Many people who would otherwise have “normal” bowel movements may discover, to their surprise, their stool has suddenly turned green. This may occur on a one-time basis while some people experience ongoing discoloration. Because many unusual colors of stool (particularly black, maroon, red or bloody) can often indicate some digestive problem, having green stool may throw some people into an unnecessary panic.
However, in most cases, you don’t need to panic if you have discolored or green stool. While strangely colored waste can be a sign of something weird going on in your system, it’s usually related to diet. Various foods, beverages, health supplements, and medications can cause bowel movements to vary in hue.
Dietary Causes of Green Stool
Do eating tons of green foods make the bowel movement come out green? Not necessarily, but that is certainly one possible explanation for green stool. Green food, particularly green, leafy vegetables (such as broccoli, spinach, and romaine lettuce) contain chlorophyll — the pigment that reflects light from leaves along the green wavelengths of the spectrum. It should be noted, however, you will not likely experience green bowel movements unless you consume these foods in excess.
Other foods that can cause green-colored bowel movements include:
- Green peas
- Green beans
- Green peppers
- Algae (or algae-based supplements)
Processed treats with food coloring can also color waste:
- Powdered drink mixes
- Lime sports drinks
- Candy (such as gummy-snacks, sour flavored balls, and suckers)
- Green-tinted ketchup or other condiments
If you take iron supplements, a multivitamin with a high concentration of iron, prenatal vitamins with iron or even follow a high iron diet, these factors could also explain the presence of green stool. If normal amounts of iron can’t cause green colored waste, why would excess iron create this effect? The body is not able to properly absorb large quantities of iron, so it compensates by excreting iron salts that can cause stool to appear greenish.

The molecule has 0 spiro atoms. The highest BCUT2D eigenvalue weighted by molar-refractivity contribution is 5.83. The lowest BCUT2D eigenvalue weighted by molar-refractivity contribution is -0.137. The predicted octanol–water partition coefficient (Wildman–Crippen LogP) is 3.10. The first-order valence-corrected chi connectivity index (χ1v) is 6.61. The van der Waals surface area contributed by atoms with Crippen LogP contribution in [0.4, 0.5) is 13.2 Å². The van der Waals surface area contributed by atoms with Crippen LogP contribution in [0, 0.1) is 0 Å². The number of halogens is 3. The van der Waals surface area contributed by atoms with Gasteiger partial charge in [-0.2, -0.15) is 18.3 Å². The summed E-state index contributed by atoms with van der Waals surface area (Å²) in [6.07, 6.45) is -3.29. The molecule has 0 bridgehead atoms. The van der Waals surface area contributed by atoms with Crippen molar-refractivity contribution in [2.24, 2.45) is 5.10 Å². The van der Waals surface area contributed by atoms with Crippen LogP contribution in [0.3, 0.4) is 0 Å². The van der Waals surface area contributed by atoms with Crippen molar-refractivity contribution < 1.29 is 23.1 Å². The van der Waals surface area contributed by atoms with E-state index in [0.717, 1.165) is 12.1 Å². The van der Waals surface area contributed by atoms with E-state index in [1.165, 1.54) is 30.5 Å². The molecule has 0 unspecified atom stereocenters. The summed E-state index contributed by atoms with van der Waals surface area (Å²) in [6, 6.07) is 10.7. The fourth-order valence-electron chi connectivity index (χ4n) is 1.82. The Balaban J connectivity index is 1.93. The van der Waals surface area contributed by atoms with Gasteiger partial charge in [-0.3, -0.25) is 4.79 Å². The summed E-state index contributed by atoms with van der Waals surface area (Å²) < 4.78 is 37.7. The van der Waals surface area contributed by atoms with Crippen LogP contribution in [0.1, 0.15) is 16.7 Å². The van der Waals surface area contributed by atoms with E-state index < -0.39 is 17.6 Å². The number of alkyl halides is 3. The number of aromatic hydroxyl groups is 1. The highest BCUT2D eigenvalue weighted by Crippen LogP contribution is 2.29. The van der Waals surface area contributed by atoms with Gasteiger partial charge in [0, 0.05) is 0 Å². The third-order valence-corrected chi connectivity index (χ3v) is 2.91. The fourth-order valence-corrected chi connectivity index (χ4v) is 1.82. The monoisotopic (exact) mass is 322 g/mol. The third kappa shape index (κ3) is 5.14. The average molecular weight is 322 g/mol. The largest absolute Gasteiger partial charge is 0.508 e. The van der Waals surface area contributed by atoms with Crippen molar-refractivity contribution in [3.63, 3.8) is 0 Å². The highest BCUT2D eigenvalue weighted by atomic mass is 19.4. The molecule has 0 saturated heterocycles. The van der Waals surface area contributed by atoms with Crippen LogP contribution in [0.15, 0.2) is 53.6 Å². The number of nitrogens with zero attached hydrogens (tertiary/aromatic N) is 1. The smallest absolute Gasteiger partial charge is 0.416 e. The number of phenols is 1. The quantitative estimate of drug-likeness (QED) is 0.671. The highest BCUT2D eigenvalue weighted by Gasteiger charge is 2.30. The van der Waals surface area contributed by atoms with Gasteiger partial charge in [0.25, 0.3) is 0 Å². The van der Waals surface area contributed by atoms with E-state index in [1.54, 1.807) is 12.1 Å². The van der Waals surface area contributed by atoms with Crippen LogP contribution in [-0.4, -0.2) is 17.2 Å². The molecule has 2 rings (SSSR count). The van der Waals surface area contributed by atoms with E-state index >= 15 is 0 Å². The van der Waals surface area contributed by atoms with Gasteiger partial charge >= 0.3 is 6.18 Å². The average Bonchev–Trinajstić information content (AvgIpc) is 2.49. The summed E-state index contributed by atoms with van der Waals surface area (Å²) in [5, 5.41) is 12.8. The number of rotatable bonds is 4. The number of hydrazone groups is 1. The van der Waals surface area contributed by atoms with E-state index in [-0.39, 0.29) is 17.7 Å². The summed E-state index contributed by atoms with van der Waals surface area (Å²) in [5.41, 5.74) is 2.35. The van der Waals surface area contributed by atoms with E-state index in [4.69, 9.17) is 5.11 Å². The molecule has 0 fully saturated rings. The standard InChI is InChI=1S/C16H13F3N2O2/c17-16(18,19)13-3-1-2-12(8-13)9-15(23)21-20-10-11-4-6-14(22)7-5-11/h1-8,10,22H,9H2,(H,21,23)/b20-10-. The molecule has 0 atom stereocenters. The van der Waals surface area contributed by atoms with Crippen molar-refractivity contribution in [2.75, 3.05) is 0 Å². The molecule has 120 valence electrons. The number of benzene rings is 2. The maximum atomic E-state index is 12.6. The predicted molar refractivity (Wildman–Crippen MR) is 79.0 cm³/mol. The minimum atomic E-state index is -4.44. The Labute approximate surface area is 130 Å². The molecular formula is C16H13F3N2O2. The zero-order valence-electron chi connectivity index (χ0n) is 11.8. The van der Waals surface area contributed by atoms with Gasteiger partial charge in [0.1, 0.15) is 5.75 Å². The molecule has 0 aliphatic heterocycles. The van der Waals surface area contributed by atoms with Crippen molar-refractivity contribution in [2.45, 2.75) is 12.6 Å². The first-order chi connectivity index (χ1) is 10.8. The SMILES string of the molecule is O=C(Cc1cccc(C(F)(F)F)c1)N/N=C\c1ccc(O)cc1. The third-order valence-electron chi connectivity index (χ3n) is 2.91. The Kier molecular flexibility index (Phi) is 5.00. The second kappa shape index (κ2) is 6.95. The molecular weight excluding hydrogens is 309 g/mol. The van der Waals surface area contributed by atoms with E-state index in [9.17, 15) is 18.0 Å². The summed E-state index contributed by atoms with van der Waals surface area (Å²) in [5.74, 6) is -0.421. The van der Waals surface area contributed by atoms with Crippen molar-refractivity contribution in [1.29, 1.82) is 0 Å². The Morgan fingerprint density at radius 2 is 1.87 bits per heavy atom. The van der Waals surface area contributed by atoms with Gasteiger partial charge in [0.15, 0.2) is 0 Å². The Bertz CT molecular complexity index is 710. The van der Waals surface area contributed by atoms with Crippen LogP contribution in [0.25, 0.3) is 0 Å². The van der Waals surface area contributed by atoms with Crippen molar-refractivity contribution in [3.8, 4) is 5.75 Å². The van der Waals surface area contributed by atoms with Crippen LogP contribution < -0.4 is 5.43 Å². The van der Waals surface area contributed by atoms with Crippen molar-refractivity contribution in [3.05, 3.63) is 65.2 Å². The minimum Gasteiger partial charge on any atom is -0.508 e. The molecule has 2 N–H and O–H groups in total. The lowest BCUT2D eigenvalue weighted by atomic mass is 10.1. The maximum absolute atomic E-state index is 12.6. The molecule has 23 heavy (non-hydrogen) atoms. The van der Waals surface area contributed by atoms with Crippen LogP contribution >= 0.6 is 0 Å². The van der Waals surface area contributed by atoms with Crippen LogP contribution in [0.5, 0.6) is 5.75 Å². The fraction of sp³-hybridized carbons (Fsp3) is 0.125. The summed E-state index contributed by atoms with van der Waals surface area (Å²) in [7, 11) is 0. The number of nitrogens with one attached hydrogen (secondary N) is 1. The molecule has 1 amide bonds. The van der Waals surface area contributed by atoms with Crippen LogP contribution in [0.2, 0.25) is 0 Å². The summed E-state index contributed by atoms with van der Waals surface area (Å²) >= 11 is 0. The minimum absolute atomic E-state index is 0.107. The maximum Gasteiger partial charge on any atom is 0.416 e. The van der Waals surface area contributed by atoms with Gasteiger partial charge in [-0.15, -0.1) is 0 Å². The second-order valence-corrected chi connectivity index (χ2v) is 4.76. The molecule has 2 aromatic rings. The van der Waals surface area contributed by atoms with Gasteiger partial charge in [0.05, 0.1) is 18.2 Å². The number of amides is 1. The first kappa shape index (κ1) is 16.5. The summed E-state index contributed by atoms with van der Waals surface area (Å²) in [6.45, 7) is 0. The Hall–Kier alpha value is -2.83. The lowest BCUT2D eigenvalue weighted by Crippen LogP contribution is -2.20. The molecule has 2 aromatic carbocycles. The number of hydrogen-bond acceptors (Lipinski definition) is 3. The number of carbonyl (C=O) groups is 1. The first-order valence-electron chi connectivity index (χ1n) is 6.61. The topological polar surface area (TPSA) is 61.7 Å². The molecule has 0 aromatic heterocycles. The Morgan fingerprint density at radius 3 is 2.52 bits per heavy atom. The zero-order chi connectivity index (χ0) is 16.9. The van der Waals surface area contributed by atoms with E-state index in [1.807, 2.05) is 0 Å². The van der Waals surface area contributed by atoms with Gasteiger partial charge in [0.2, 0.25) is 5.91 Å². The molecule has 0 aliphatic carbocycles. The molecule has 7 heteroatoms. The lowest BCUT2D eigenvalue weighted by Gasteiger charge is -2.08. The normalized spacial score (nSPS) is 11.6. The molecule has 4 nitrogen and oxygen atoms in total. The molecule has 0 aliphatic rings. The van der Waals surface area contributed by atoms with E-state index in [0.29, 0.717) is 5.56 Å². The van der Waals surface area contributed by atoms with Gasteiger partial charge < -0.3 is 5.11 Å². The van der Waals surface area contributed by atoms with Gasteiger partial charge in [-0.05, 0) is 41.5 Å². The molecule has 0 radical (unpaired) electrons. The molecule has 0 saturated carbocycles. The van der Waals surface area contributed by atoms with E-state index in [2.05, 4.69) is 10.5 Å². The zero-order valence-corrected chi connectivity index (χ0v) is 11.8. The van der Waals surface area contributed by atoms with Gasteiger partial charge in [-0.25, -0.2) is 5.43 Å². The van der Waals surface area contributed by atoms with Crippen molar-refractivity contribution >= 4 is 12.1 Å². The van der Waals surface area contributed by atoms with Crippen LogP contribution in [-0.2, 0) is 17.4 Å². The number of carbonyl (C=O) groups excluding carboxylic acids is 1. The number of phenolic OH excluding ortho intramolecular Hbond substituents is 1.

If you’re not consuming anything that might be the reason for green stool, something physiological may be occurring within your digestive system.
For example, healthy, normal stool is generally a brown color. Food first enters the small intestine where it is broken down by bile secreted from the liver. This bile is bright green in color. At this stage, vitamins and minerals are absorbed and the waste product is transferred on. However, only after all the food is digested does it turn from green to yellow to brown. This shift in tone is caused by beneficial bacteria and other components of the digestive system.
Even though stool is supposed to change from green to brown, this does not always happen. If your bowel movement is still green at the time of elimination, it might be because your food wasn’t digested properly and it moved through too quickly. In other words, the enzymes didn’t have a chance to break it down, thus leaving you with green stool.
If you produce green diarrhea, this is the likely explanation. The waste is passed on when it’s still in a liquid form, either from an intestinal virus or due to some anomaly in the digestive process. This phenomenon is also known as “decreased colonic transfer time,” or “rapid transit.” If you continue to experience green diarrhea, you may want to consult your doctor for treatment options for the diarrhea, as it could lead to dehydration or other problems if ignored.
Additional Causes of Discolored Waste
Green-tinged stool can also occur in infants that are breastfed, but it’s normal in this context. Older children could experience green stool from green or dark purple-colored foods, or even from sucking on or chewing inedible objects with dyes such as crayons. Discolored stool can also occur as a side effect of prolonged use of laxatives, antibiotics, or other prescribed medication.
However, even though the occurrence of green waste is generally a benign issue, underlying conditions such as digestive diseases may be at work.
Biological reasons for green waste include:
If you suddenly have green stool, or you’ve been experiencing recurrently green stool, it’s best to consult a qualified doctor. It’s always important to note any abrupt changes in your bowel movements so you can determine the best course of action together. Although the green stool may be related to your diet or health supplementation, or an illness, it’s wise to check for serious digestive issues as a precaution. Of course, the sooner these problems are discovered, the more likely you are to receive successful treatment.